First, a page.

Health Care Lags With Data Protection, FBI Recommends Upping Security

Laptop Doctor

Chief information officers operating in each sector of the world economy know that securing their companies’ sensitive information is a top priority. Despite the importance of data defense in every industry, there are some professions that require even more care when it comes to storing, analyzing and managing files due to the nature of their work.

For instance, the health care field has always had to tread cautiously with regards to its use of IT tools, as implementing a variety of solutions could put confidential patient information and medical records in a compromised situation. Slowly but surely, organizations in this sector have started to adopt a number of advancements. However, medical institutions seem to be failing in terms of following the proper data protection protocol, which could cause grave consequences.

Breaches are abundant in health care sector
If people consider all of the areas of the global market, chances are that health care will make the top of the list in terms of which fields have to work with confidential material. CIO Magazine explained that this industry is a major target for cyberthieves, given the fact that extensively detailed patient information is highly valuable on the black market. Because a number of professionals working in this field have not been trained in data protection practices – or simply decide to ignore their organizations’ compliance policies – they tend to put sensitive information in jeopardy. Consequently, hackers are able to access this vulnerable data with ease.

That being said, new research about data breaches throughout the health care sector shows that even though a high number of cyberattacks occur within this field, the severity of these cases is not as extreme as it could be. According the source, a Symnatec report revealed that 37 percent of total breaches across all sectors took place in health care companies. One would think that given that sizeable portion of cyberattacks coming from this field, it would be responsible for contributing to many instances of identity theft. However, that was not the case. The study found that a startling 1 percent of all exposed identities came from health care breaches. As a result, some experts have concluded that in spite of the high volume of cyberthefts affecting this industry, the repercussions have not be disastrous, for the most part.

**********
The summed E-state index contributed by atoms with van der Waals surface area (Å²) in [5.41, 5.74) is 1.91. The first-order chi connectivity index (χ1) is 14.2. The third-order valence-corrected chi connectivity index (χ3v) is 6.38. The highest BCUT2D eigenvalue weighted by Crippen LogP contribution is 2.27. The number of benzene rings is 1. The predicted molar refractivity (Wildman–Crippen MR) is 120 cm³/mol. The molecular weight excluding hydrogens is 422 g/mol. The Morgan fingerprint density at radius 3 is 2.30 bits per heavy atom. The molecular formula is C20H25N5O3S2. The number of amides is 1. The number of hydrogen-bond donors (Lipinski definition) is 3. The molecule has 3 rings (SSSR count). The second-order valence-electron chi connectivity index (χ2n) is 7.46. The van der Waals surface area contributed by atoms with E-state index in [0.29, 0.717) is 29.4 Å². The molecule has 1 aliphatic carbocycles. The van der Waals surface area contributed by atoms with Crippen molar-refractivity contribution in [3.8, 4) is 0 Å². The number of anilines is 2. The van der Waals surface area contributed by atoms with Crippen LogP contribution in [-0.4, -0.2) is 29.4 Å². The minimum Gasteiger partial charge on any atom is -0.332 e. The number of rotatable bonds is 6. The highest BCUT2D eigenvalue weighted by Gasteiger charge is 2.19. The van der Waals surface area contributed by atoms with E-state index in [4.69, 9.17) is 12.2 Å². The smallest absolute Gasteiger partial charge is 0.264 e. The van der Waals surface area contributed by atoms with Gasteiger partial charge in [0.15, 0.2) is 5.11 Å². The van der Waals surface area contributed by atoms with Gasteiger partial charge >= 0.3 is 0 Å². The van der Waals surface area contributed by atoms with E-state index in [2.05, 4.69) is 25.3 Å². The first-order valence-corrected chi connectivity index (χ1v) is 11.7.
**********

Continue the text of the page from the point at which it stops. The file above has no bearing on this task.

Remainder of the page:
Nevertheless, the frequency of data breaches within this sector should still be cause for concern. Even though the majority of these instances have not rendered catastrophic results as of yet, that is not to say that they could further down the road. Bearing this in mind, IT professionals in this field should address some of the most common causes of both data loss and theft that contribute to breaches. CIO Magazine explained that the Verizon Business’ Data Breach Incident Report found that insider misuse and system errors were the main factors playing a role in confidential medical information making its way into outsiders’ hands.

“That suggests simply having sensitive information ‘behind locked doors’ isn’t enough; there are still a lot of people inside those locked doors,” the Verizon report read.

FBI advises organizations to step up security
For the most part, the data stored on health care’s IT solutions is not secure because tech teams do not put the right measures in place to protect it, giving hackers ample opportunity to deactivate or bypass rudimentary barriers. In fact, the FBI recently warned institutions throughout this sector about their resistance when it comes to implementing advanced cybersecurity practices, claiming that they are lagging behind organizations in other fields.

“The health care industry is not as resilient to cyber intrusions compared to the financial and retail sectors, therefore the possibility of increased cyber intrusions is likely,” the Federal Bureau of Investigation disclosed to health care providers in a notice obtained by Reuters.

The agency has pointed to recent breaches such as Target and emphasized that the consequences would be even worse for health care companies.

Perhaps the simplest of steps that these organizations can take to reduce the high risk of data breaches, which is an especially concerning threat due to the sensitivity of patient information, is to encrypt their information. Up until this point, the sector has been reluctant to adopt encryption, but it may be the easiest and most effective solution in terms of ensuring patient information is not compromised and used for identity theft or other fraudulent activities.

Marie Larsen
Marie is a writer for CIOs.com. She has an educational background in languages and literature. She covers IT trends and executive technology management topics for the company.